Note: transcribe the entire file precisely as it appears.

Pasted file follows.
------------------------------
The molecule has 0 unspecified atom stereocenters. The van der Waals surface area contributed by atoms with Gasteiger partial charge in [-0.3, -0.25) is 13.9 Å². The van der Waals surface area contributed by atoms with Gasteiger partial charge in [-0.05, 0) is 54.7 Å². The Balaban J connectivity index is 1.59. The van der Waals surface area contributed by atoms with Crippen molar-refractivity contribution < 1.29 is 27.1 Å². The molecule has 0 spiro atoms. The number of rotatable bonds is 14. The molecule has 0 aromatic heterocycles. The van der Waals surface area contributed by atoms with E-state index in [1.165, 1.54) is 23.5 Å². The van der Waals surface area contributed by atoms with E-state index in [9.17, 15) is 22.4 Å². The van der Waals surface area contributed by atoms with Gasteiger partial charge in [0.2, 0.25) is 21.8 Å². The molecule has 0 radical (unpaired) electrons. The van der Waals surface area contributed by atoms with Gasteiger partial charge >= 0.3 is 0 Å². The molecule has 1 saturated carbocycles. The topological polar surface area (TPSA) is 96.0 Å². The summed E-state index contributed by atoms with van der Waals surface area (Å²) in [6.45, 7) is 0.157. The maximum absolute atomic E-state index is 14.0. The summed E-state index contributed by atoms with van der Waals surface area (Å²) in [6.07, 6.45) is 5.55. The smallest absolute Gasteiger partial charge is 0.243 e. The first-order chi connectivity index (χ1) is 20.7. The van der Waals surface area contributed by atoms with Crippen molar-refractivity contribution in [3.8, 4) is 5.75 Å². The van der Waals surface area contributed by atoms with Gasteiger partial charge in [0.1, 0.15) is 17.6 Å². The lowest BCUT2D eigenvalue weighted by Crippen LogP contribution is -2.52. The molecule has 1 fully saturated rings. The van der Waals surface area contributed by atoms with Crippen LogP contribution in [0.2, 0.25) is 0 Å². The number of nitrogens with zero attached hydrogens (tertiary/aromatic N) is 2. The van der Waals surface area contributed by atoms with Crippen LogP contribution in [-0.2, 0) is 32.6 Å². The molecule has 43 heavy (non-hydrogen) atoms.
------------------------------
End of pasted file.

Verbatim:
The molecule has 0 unspecified atom stereocenters. The van der Waals surface area contributed by atoms with Gasteiger partial charge in [-0.3, -0.25) is 13.9 Å². The van der Waals surface area contributed by atoms with Gasteiger partial charge in [-0.05, 0) is 54.7 Å². The Balaban J connectivity index is 1.59. The van der Waals surface area contributed by atoms with Crippen molar-refractivity contribution < 1.29 is 27.1 Å². The molecule has 0 spiro atoms. The number of rotatable bonds is 14. The molecule has 0 aromatic heterocycles. The van der Waals surface area contributed by atoms with E-state index in [1.165, 1.54) is 23.5 Å². The van der Waals surface area contributed by atoms with E-state index in [9.17, 15) is 22.4 Å². The van der Waals surface area contributed by atoms with Gasteiger partial charge in [0.2, 0.25) is 21.8 Å². The molecule has 0 radical (unpaired) electrons. The van der Waals surface area contributed by atoms with Gasteiger partial charge >= 0.3 is 0 Å². The molecule has 1 saturated carbocycles. The topological polar surface area (TPSA) is 96.0 Å². The summed E-state index contributed by atoms with van der Waals surface area (Å²) in [6.45, 7) is 0.157. The maximum absolute atomic E-state index is 14.0. The summed E-state index contributed by atoms with van der Waals surface area (Å²) in [6.07, 6.45) is 5.55. The smallest absolute Gasteiger partial charge is 0.243 e. The first-order chi connectivity index (χ1) is 20.7. The van der Waals surface area contributed by atoms with Crippen molar-refractivity contribution in [3.8, 4) is 5.75 Å². The van der Waals surface area contributed by atoms with Gasteiger partial charge in [0.1, 0.15) is 17.6 Å². The lowest BCUT2D eigenvalue weighted by Crippen LogP contribution is -2.52. The molecule has 1 fully saturated rings. The van der Waals surface area contributed by atoms with Crippen LogP contribution in [0.2, 0.25) is 0 Å². The number of nitrogens with zero attached hydrogens (tertiary/aromatic N) is 2. The van der Waals surface area contributed by atoms with Crippen LogP contribution in [-0.2, 0) is 32.6 Å². The molecule has 43 heavy (non-hydrogen) atoms.